A: There has been so much suffering in your family, but you have to let go of this situation. Alan almost killed Matt's entire family; he did not go to Matt's funeral. It's understandable that Matt's widow might find the universe a cruel place for taking her husband while her crack-addled brother-in-law lives. It's wonderful that Alan has gotten clean. I hope he's making something worthwhile of his life. Three years later it may not be entirely rational that Matt's widow won't change her mind about Alan, but nagging and cajoling her will only harden her resolve. Do not threaten your good relationship with her and your grandchildren by making this a wedge between you. I hope Alan has written a letter to his sister-in-law which acknowledges his horrible behavior and his pain at the loss of his brother. If not, then he should. He should not put in it a request to see his nieces. It should simply be an explanation that he will live with the effects of his previous actions for the rest of his life. He can add that fortunately he's clean now and able to take responsibility for himself. That might be a small opening that will allow your daughter-in-law to come to her own new conclusions about Alan.
Q. A Mother's Instinct: I come from a very large, close-knit family that loves to hold family events for the holidays. Recently, I've become alarmed by one family member's behavior at family gatherings. He's in his early 30s and still lives at home. He's immature, socially awkward, has trouble keeping a job, and has had problems with substance abuse. Most of us barely speak to him because of these issues. I've noticed that he is especially attentive toward the young girls of the family, and it's become troublesome. He follows them around, makes remarks about their clothing and how innocent they are. I don't know of any instance where he has done anything inappropriate, but I am on high alert with my own young daughter at family gatherings where he is present. I don't even allow him to be within a few feet of her without me or my husband standing next to her. Lately, he's been especially attentive with one young female family member, so much so that I reached out to her mother to ask if this alarmed her. Her mother assured me that they are never alone together, but that she has noticed this, too. Together we agreed to try and shepherd him away from the kids at future gatherings, but I'm worried that this may not be enough. I have zero evidence (gratefully) but I feel like I should do more. He recently mentioned that he's been hanging around with a neighbor's young son, sort of taking him under his wing because he's going through a lot and his mother is a single parent that doesn't have a lot of time to spend with him. It's been bothering me a lot and I don't know if I should report this to authorities.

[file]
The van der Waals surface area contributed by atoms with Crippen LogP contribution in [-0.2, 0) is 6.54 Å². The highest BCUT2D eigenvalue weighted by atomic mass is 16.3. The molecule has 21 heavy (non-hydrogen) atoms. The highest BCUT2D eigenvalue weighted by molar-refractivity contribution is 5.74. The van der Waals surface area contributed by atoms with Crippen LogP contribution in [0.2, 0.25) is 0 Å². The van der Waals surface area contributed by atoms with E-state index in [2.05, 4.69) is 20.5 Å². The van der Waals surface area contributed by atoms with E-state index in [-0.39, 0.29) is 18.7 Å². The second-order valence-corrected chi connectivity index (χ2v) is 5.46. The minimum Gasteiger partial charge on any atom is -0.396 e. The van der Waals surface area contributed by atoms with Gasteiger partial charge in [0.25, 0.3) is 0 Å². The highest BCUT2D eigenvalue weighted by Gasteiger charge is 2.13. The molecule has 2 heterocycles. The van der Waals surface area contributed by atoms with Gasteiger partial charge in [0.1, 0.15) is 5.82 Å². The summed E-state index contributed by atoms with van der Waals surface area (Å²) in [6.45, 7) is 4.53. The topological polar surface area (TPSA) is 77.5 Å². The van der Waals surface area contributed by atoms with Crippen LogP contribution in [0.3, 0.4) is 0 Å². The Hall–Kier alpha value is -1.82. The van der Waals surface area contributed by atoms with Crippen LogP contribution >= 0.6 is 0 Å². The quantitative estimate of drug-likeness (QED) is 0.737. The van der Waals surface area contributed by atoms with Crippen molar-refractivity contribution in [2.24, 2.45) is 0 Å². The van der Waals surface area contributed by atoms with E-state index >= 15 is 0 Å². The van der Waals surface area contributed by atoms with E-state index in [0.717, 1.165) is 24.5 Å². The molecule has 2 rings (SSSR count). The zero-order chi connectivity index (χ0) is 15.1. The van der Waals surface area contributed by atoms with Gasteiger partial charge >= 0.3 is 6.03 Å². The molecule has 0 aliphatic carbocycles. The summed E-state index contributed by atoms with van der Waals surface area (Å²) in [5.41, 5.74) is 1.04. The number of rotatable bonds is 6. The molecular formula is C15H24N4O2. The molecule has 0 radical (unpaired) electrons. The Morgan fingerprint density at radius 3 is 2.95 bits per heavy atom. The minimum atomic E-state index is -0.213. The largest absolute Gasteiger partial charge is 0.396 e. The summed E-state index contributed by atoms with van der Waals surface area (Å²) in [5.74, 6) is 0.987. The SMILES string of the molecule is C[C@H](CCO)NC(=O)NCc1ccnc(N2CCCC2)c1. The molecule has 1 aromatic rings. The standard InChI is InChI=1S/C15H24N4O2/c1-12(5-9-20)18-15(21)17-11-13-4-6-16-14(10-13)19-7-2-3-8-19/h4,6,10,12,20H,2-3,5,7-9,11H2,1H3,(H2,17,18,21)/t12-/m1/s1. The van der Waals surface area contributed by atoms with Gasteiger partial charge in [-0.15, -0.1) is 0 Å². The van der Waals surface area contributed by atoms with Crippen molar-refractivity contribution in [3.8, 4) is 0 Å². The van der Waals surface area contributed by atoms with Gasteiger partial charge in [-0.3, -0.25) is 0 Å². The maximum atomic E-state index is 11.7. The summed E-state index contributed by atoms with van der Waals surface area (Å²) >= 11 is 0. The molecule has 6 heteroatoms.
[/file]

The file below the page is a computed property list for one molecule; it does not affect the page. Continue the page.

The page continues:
A: I agree this is alarming and that also you have no evidence that anything has happened. But a young adult with social and substance problems who likes to follow children around should have anyone's klaxons sounding. If it's possible, talk to your relative's parents. I hope they have awareness of their son's problems and aren't simply defensive about it. You can explain that even if nothing happens, a young man who hangs around little children is setting himself up for dangerous accusations. I also think someone should contact the mother of the neighbor boy. She needs a heads-up that it just isn't a good idea for her son and a troubled man to be hanging around together. Even though your relative is an adult, there are still social services that are available to him. If his parents are overwhelmed, maybe the whole family can engage a social worker to help get him evaluated and make a plan for having him lead a more productive life.